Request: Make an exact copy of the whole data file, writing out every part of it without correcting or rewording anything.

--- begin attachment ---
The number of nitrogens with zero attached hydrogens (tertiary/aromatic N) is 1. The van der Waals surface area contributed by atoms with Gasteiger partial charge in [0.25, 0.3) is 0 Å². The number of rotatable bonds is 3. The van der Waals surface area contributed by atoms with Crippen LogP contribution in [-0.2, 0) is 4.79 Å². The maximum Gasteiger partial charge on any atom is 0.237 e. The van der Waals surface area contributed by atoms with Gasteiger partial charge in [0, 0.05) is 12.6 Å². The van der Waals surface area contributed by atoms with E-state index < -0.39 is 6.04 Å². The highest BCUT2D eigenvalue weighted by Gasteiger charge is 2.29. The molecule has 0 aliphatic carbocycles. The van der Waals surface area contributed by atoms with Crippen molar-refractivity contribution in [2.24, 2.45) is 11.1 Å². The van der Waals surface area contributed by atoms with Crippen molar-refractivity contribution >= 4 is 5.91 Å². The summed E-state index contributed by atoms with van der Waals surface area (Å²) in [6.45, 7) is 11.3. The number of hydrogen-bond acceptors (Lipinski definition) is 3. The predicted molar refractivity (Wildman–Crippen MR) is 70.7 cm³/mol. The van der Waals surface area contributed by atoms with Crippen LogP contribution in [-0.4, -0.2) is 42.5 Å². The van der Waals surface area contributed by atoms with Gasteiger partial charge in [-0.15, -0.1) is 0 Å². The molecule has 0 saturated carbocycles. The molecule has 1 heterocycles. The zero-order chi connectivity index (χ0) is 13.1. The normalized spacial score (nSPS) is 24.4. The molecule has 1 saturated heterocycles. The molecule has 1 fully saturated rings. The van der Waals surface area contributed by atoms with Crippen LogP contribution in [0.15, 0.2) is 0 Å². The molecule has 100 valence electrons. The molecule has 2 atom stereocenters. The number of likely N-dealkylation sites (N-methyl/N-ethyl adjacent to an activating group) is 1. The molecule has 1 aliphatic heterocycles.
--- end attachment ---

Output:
The number of nitrogens with zero attached hydrogens (tertiary/aromatic N) is 1. The van der Waals surface area contributed by atoms with Gasteiger partial charge in [0.25, 0.3) is 0 Å². The number of rotatable bonds is 3. The van der Waals surface area contributed by atoms with Crippen LogP contribution in [-0.2, 0) is 4.79 Å². The maximum Gasteiger partial charge on any atom is 0.237 e. The van der Waals surface area contributed by atoms with Gasteiger partial charge in [0, 0.05) is 12.6 Å². The van der Waals surface area contributed by atoms with E-state index < -0.39 is 6.04 Å². The highest BCUT2D eigenvalue weighted by Gasteiger charge is 2.29. The molecule has 0 aliphatic carbocycles. The van der Waals surface area contributed by atoms with Crippen molar-refractivity contribution in [2.24, 2.45) is 11.1 Å². The van der Waals surface area contributed by atoms with Crippen molar-refractivity contribution >= 4 is 5.91 Å². The summed E-state index contributed by atoms with van der Waals surface area (Å²) in [6.45, 7) is 11.3. The number of hydrogen-bond acceptors (Lipinski definition) is 3. The predicted molar refractivity (Wildman–Crippen MR) is 70.7 cm³/mol. The van der Waals surface area contributed by atoms with Crippen LogP contribution in [-0.4, -0.2) is 42.5 Å². The van der Waals surface area contributed by atoms with Gasteiger partial charge in [-0.15, -0.1) is 0 Å². The molecule has 0 saturated carbocycles. The molecule has 1 heterocycles. The zero-order chi connectivity index (χ0) is 13.1. The normalized spacial score (nSPS) is 24.4. The molecule has 1 saturated heterocycles. The molecule has 1 fully saturated rings. The van der Waals surface area contributed by atoms with Crippen LogP contribution in [0.15, 0.2) is 0 Å². The molecule has 100 valence electrons. The molecule has 2 atom stereocenters. The number of likely N-dealkylation sites (N-methyl/N-ethyl adjacent to an activating group) is 1. The molecule has 1 aliphatic heterocycles.